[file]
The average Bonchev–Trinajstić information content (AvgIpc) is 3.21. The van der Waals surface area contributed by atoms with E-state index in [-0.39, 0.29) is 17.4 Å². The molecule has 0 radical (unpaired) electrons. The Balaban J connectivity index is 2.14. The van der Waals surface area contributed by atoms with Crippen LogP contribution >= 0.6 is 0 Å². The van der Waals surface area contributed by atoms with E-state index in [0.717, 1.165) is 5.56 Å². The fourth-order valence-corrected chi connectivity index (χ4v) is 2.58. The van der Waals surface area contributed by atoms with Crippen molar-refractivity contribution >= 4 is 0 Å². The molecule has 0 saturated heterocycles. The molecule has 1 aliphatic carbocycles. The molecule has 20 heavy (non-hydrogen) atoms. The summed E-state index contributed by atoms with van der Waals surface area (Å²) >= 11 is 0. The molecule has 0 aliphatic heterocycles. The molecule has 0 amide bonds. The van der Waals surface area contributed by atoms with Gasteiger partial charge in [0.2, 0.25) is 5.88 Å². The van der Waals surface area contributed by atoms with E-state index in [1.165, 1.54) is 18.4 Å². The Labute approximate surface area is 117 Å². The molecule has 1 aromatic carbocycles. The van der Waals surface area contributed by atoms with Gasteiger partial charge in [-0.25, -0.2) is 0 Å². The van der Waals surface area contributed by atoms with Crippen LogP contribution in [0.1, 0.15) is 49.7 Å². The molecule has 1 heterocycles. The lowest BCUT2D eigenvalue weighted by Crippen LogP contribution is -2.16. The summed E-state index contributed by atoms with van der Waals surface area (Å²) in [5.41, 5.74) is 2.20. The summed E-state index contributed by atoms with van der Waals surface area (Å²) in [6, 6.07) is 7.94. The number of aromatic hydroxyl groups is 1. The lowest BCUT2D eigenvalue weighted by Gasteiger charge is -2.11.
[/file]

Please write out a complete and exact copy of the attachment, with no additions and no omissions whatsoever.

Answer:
The average Bonchev–Trinajstić information content (AvgIpc) is 3.21. The van der Waals surface area contributed by atoms with E-state index in [-0.39, 0.29) is 17.4 Å². The molecule has 0 radical (unpaired) electrons. The Balaban J connectivity index is 2.14. The van der Waals surface area contributed by atoms with Crippen LogP contribution >= 0.6 is 0 Å². The van der Waals surface area contributed by atoms with E-state index in [0.717, 1.165) is 5.56 Å². The fourth-order valence-corrected chi connectivity index (χ4v) is 2.58. The van der Waals surface area contributed by atoms with Crippen molar-refractivity contribution >= 4 is 0 Å². The molecule has 0 saturated heterocycles. The molecule has 1 aliphatic carbocycles. The molecule has 20 heavy (non-hydrogen) atoms. The summed E-state index contributed by atoms with van der Waals surface area (Å²) >= 11 is 0. The molecule has 0 aliphatic heterocycles. The molecule has 0 amide bonds. The van der Waals surface area contributed by atoms with Gasteiger partial charge in [0.2, 0.25) is 5.88 Å². The van der Waals surface area contributed by atoms with E-state index in [1.165, 1.54) is 18.4 Å². The Labute approximate surface area is 117 Å². The molecule has 1 aromatic carbocycles. The van der Waals surface area contributed by atoms with Gasteiger partial charge in [-0.25, -0.2) is 0 Å². The van der Waals surface area contributed by atoms with Crippen LogP contribution in [0.1, 0.15) is 49.7 Å². The molecule has 1 heterocycles. The lowest BCUT2D eigenvalue weighted by Crippen LogP contribution is -2.16. The summed E-state index contributed by atoms with van der Waals surface area (Å²) in [5.41, 5.74) is 2.20. The summed E-state index contributed by atoms with van der Waals surface area (Å²) in [6, 6.07) is 7.94. The number of aromatic hydroxyl groups is 1. The lowest BCUT2D eigenvalue weighted by Gasteiger charge is -2.11.